N++ can be relentless, unforgiving, and at times frustrating. It is a game designed for difficulty enthusiasts, as it continues to test you time and again, by introducing loads of challenges as rapidly as you can beat them. Those who appreciate having their limits tested will not be disappointed, but don’t expect a lot of exterior motivation. There’s not a story to unravel or new sites to see. N++ is gameplay first, but that’s almost an understatement. It’s gameplay first, second, third and fourth.

If you find yourself struggling through the mid-levels, or uninterested in the sense of competition and community, N++ can be intimidating and ultimately off-putting. The game doesn’t offer a huge sense of accomplishment, because each success is like pulling a single tooth from a shark’s mouth. There’s still a lot of teeth left, and now you have an angrier shark.

But if you’re a fan of the mechanics, there’s nothing better. The experience is so robust that it will last you as long as you want it to. There are challenges upon challenges, and when you get through them all you can still collect all the gold, or improve all your scores. Should you become an N++ demi-god and master all of that, there are an infinite supply of community levels to test out.

Community levels come by way of N++’s level creation mode, which allows you to construct your own stages by using an intuitive interface. Levels are constructed using a grid, and each action is linked to a mouse or keystroke that is clearly indicated on screen. It may take a few minutes to get used to the nuances, but if building levels is your thing, N++ makes it easy.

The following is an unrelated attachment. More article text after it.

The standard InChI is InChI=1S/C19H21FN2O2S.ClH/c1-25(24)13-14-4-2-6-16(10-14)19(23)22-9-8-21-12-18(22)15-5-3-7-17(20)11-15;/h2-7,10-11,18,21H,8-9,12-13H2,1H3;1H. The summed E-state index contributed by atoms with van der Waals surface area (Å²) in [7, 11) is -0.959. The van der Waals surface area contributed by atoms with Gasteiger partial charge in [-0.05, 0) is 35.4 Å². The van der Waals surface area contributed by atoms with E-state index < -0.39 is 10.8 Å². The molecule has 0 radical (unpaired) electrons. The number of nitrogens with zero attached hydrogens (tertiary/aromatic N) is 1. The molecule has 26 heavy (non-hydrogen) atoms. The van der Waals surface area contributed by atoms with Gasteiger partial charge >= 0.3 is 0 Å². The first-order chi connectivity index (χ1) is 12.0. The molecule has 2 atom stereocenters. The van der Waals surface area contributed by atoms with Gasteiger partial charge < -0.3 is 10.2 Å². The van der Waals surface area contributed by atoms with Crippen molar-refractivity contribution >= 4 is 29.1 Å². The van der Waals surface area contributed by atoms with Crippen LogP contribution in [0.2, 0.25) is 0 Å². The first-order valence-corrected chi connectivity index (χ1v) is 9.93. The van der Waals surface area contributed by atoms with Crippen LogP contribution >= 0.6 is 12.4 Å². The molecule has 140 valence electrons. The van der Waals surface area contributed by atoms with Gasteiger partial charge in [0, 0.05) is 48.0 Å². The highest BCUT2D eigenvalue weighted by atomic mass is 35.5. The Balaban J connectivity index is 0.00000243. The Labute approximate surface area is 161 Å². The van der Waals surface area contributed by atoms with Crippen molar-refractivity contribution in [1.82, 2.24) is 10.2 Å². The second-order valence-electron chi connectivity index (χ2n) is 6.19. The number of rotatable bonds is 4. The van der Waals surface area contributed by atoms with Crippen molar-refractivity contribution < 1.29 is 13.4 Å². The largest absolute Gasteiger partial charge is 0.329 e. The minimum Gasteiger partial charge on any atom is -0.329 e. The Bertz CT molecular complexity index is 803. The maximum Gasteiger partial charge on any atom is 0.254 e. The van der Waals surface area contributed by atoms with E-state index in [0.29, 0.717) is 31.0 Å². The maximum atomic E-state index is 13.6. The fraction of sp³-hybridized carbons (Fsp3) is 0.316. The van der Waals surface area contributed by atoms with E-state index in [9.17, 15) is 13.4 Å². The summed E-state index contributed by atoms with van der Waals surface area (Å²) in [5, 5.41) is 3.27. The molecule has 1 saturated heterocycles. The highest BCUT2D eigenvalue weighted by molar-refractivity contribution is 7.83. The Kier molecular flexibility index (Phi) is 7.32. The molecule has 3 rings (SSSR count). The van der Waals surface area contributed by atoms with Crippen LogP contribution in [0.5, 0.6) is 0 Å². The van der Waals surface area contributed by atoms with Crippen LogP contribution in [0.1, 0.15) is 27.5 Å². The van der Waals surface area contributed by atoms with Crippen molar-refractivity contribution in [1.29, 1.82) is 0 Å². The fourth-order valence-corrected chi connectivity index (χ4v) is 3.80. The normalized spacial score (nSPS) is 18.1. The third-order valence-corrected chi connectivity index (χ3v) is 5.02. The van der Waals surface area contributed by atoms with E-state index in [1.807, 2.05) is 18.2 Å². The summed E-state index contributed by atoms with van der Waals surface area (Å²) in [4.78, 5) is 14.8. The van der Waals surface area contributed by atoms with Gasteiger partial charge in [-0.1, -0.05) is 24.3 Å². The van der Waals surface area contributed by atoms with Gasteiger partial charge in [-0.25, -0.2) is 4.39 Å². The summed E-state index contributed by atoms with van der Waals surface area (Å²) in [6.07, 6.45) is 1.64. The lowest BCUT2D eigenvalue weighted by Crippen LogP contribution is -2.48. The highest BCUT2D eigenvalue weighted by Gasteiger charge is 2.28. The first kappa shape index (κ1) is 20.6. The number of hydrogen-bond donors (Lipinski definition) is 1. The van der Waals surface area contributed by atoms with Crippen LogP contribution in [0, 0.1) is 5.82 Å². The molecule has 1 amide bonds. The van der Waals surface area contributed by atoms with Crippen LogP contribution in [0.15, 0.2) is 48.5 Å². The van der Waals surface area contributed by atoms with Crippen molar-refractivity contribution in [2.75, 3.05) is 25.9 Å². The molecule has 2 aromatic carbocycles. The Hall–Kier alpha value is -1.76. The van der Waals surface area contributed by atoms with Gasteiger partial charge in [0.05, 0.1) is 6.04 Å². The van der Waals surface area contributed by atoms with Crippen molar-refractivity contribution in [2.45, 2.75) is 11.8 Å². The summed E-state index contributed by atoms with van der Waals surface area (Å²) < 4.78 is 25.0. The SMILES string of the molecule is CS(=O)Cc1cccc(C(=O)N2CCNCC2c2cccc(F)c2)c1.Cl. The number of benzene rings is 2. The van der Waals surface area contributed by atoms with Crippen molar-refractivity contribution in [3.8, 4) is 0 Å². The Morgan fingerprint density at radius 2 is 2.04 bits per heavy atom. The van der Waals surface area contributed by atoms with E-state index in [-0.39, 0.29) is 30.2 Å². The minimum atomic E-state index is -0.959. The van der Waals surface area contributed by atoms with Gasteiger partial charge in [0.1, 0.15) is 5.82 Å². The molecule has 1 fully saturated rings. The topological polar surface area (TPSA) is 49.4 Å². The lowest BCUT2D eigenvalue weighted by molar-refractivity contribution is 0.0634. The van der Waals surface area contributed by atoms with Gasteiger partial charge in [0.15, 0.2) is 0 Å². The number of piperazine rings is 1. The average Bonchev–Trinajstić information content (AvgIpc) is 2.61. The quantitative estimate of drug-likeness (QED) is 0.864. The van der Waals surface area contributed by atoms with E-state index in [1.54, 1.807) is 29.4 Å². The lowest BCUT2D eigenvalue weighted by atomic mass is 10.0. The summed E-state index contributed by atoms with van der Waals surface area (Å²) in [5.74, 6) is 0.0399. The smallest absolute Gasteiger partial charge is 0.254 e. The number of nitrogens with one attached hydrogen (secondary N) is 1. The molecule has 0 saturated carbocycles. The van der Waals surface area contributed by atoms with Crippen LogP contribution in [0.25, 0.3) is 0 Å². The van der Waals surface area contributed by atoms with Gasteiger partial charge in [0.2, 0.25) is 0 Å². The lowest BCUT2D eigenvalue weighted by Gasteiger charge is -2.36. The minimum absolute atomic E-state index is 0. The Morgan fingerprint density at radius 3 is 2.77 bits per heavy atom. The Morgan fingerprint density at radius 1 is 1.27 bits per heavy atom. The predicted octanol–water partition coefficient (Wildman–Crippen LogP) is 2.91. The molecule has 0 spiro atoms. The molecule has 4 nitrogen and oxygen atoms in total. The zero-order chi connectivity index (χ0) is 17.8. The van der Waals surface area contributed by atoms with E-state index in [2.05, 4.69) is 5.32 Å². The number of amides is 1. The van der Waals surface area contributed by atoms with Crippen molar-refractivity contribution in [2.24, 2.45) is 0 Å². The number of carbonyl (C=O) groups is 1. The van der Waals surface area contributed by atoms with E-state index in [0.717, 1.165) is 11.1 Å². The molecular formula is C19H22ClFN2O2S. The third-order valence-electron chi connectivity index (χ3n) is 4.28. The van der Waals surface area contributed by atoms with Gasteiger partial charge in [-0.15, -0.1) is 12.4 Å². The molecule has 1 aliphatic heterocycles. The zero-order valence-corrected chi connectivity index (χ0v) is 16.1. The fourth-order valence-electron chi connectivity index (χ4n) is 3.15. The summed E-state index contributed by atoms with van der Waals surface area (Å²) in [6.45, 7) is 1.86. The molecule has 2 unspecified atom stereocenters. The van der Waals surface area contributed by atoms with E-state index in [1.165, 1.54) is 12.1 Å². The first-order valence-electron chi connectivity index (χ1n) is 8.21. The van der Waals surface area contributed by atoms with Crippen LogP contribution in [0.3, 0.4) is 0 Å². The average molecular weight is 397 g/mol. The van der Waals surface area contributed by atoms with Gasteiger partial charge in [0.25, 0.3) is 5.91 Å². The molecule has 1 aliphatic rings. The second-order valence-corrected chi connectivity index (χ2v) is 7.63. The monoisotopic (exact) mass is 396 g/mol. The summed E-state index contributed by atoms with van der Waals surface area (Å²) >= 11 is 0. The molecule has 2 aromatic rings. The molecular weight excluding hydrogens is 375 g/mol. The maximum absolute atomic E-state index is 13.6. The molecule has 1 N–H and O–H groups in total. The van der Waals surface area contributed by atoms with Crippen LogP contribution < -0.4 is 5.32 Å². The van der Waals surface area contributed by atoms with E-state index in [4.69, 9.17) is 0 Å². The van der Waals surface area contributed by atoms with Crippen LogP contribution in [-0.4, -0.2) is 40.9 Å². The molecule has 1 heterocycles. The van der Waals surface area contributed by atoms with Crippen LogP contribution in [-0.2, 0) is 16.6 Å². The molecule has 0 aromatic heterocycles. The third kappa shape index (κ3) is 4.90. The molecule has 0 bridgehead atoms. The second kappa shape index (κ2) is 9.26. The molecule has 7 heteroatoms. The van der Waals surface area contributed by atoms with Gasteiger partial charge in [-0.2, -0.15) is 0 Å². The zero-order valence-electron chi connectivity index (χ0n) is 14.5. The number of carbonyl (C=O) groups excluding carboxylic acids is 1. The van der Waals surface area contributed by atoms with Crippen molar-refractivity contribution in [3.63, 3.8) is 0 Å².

From a graphical perspective, N++ is as basic as it gets. The visuals are functional and do a fine job of articulating the gameplay, but they’re devoid of texture and lack detail. Nothing looks particularly interesting. At worst, certain enemy types are difficult to distinguish from one another. Most of them just look like the power symbol on a home computer. If nothing else, the game is visually distinctive, with a minimalist style that sets it apart from other games.

The rest of the presentation is great, from a ton of game options, to the many stages, creation center, and leaderboards. There are cooperative stages and competitive racing that allow you to play with other people, both of which harness the gameplay and challenge of the robust single player campaign. The game isn’t as original as its predecessor from 2008, but it captures the spirit of that release, and builds on the formula that worked so well the first time. It’s not different enough to satisfy folks who grew tired of that game, but it’s ideal for those who enjoyed it and want more.

N++ is an unabashedly punishing game with tight controls, great level design, and enough content to last for ages. The momentum-based platforming provides a wide array of challenges sure to satisfy fans of the genre. If you’re on the fence, just remember that you get to play as a ninja.

Ninjas are cool.

N++ Review
Controls are tight and consistentExcellent level designPlenty of modes and featuresDifficult, but always fair
Indistinct enemy designGameplay can be frustratingOverly similar to its predecessor
80%Overall Score
Reader Rating 1 Vote